The Historic World Objects collection was largely acquired from the late-nineteenth century to the 1950s.  Most of the objects were donated by local people who had gathered artefacts during their own travels abroad.  Smaller numbers were collected during the course of overseas expeditions, and others were donated as part of large collections, including the Museum’s founding Bland and Stevens Collections.  The Museum officially stopped acquiring objects for the collection in the early 1950s, and a number of significant items were sent on loan to the Horniman Museum.  Many of the objects are used in Reading Museum’s popular school loans box service, and some objects continued to be collected specifically for this purpose after the 1950s.

Mask

A Venezuelan Devil’s mask from the HWO Collection. Used as part of the School Loans Service.
Image © Reading Borough Council 2013.

The main objective for this aspect of the project is to create an online portal to a selection of 600 artefacts from the Historic World Objects collection.  This will essentially act as a ‘shop window’ for the whole collection, being a largely representative sample in terms of geographic origin and ‘type’ of object.  The online database will be searchable in a traditional way, but users will also be able to browse sets of objects by ‘topic’.  For the past month or so, my colleague Greta and I have been familiarising ourselves with the whole collection and starting to think about what those topics might be, based on the variety of objects in the collections and potential links between them.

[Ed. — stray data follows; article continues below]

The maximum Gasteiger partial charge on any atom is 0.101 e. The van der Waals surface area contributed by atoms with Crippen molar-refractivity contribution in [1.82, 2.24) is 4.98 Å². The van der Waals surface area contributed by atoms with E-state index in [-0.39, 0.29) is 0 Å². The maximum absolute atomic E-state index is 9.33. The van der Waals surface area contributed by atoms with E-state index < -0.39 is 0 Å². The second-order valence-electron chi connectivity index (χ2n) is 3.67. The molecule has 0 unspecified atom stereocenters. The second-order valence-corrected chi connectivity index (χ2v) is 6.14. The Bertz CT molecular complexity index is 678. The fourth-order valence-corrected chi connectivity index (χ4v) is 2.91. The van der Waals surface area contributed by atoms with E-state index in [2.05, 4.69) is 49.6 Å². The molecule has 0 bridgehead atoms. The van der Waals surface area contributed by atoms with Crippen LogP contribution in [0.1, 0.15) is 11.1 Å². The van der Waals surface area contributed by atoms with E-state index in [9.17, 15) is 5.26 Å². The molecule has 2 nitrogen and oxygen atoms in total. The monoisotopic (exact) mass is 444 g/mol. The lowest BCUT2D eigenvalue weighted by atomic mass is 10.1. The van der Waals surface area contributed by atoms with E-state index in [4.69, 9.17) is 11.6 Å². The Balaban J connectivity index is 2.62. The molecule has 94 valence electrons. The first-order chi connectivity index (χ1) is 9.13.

We have also started the first main task, which is to work through the whole collection and carry out some basic ‘data cleansing’.  This involves a general tidying up of records – adding and moving relevant fields and adding easily available contextual information to the basic description about each object.  At the same time, we are starting to narrow down the collection to a long list of 1000 objects and ‘tag’ those records with potential topics and themes.  Once this phase of work has been completed (hopefully by the end of May), we will start to discuss the long list, carry out more in-depth research and consultation, and produce our final short list of the 600 objects that will be visible online.

But we’ll continue to let you know how we’re getting on in more detail as we go along, and hopefully have some interesting stories to tell you about the objects and some of the people who brought them to Reading.